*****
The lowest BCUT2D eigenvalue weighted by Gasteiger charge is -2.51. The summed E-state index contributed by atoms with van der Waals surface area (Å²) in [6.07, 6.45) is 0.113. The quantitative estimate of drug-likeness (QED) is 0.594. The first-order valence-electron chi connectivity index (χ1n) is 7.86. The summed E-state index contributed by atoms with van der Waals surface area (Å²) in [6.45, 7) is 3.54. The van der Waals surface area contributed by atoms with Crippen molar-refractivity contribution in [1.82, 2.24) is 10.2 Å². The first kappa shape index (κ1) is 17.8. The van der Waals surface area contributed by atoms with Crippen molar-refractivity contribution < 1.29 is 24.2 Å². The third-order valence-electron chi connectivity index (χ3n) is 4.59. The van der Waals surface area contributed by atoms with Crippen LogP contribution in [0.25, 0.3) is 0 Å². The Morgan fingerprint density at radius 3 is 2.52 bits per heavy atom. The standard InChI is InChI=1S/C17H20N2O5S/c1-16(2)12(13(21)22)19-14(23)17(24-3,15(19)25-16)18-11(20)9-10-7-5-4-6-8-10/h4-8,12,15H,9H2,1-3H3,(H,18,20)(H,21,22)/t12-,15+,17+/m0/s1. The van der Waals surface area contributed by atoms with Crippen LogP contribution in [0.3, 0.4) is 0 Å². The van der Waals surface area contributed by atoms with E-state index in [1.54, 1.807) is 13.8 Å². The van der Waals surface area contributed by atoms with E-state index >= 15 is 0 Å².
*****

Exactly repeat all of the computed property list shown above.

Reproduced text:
The lowest BCUT2D eigenvalue weighted by Gasteiger charge is -2.51. The summed E-state index contributed by atoms with van der Waals surface area (Å²) in [6.07, 6.45) is 0.113. The quantitative estimate of drug-likeness (QED) is 0.594. The first-order valence-electron chi connectivity index (χ1n) is 7.86. The summed E-state index contributed by atoms with van der Waals surface area (Å²) in [6.45, 7) is 3.54. The van der Waals surface area contributed by atoms with Crippen molar-refractivity contribution in [1.82, 2.24) is 10.2 Å². The first kappa shape index (κ1) is 17.8. The van der Waals surface area contributed by atoms with Crippen molar-refractivity contribution < 1.29 is 24.2 Å². The third-order valence-electron chi connectivity index (χ3n) is 4.59. The van der Waals surface area contributed by atoms with Crippen LogP contribution in [0.25, 0.3) is 0 Å². The Morgan fingerprint density at radius 3 is 2.52 bits per heavy atom. The standard InChI is InChI=1S/C17H20N2O5S/c1-16(2)12(13(21)22)19-14(23)17(24-3,15(19)25-16)18-11(20)9-10-7-5-4-6-8-10/h4-8,12,15H,9H2,1-3H3,(H,18,20)(H,21,22)/t12-,15+,17+/m0/s1. The van der Waals surface area contributed by atoms with Crippen LogP contribution in [0.3, 0.4) is 0 Å². The van der Waals surface area contributed by atoms with E-state index in [1.54, 1.807) is 13.8 Å². The van der Waals surface area contributed by atoms with E-state index >= 15 is 0 Å².